I wish and hope for the future of international learning within higher education to be less based on numbers and more based on impact. For funding to be provided so that relationships can be developed first-hand between universities and host communities rather than having to turn to sterile, canned packages provided by those who profit off the international and altruistic missions of universities and the eager willingness for host communities to accept these students for their own economic benefit. For a unification of the scholarly attention that is being paid to the true impacts of international learning and the practitioner, quota-based approaches. For international learning programs to move away from canned alternative reading week/spring break co-curricular opportunities to international engagement through discipline-specific, curriculum based international experiences that require rigour in the planning and intentionality in the building of the partnership. I wish and hope at the core of it all that we can all just be authentic and transparent in our intentions, actions and strategies as people of the world, and the institutions that facilitate our mobility across cultures and continents.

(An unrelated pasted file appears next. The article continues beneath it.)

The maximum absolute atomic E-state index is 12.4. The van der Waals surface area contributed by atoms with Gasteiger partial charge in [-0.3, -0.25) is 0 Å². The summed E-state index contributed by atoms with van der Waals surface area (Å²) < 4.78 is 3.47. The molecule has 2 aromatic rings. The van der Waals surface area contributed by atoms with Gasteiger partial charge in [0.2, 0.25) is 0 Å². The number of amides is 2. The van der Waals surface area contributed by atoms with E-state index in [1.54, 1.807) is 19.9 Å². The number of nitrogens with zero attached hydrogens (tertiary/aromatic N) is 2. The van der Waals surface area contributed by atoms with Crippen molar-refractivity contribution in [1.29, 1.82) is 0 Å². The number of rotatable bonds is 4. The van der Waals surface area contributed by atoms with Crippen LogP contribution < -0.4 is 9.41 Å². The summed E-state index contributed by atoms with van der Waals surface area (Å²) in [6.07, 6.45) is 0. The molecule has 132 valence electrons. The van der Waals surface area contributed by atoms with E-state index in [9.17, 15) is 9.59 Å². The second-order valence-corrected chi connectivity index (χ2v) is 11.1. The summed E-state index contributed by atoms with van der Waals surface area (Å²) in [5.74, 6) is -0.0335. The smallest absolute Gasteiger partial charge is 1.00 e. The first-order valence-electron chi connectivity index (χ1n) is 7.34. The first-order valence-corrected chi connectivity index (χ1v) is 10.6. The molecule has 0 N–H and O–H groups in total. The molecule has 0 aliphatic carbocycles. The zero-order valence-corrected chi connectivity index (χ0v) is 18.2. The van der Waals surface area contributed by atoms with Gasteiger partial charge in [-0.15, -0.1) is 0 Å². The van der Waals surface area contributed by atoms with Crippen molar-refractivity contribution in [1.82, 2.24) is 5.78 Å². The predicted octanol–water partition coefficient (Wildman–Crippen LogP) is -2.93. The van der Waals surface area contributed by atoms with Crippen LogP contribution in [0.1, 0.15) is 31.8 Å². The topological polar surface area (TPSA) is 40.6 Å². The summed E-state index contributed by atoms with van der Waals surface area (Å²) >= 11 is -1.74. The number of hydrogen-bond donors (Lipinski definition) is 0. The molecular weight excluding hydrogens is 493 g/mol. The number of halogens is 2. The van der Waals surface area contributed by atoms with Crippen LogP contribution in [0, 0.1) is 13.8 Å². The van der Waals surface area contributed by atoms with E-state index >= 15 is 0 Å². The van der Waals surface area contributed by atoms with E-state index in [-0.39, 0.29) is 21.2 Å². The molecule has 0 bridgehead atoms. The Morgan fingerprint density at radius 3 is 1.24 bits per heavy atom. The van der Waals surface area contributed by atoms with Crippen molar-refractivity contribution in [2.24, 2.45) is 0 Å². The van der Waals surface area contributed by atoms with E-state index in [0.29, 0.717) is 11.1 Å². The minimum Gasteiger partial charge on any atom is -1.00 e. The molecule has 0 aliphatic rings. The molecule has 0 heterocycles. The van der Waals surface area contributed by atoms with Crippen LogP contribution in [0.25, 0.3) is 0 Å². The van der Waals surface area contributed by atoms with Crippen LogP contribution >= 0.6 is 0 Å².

*Third-Party providers are usually for-profit (but some are non-profit) companies and organizations that provide international learning opportunities as a service. These organizations claim to have created true partnerships within host communities and constantly work to design student activities around community-defined needs at the time. Universities can pay these third-party providers a per-student fee, and in turn the third-party provider will organize all aspects of the travel experience. I do not agree with some of the practices of some organizations, but have witnessed some excellent and ethical practices by some organizations, namely Solidarity in Action (Canada-based) and Amizade (US based)
**Another blog post for another day will be the activities that students can sometimes be engaged in as part as service trips. Many times, students will be placed in remote villages that do not have access to medical services, and students (aka children) are placed in situations where they are wearing medical scrubs and providing basic medical triage activities after being trained for only a few hours. The host community does not understand that these students are not trained medical professionals, yet the students clothing leads them to believe they are. I don’t think I have to write much more to highlight how wrong it is to extend a scope of practice to a third-world country where that wouldn’t be stood for in North America.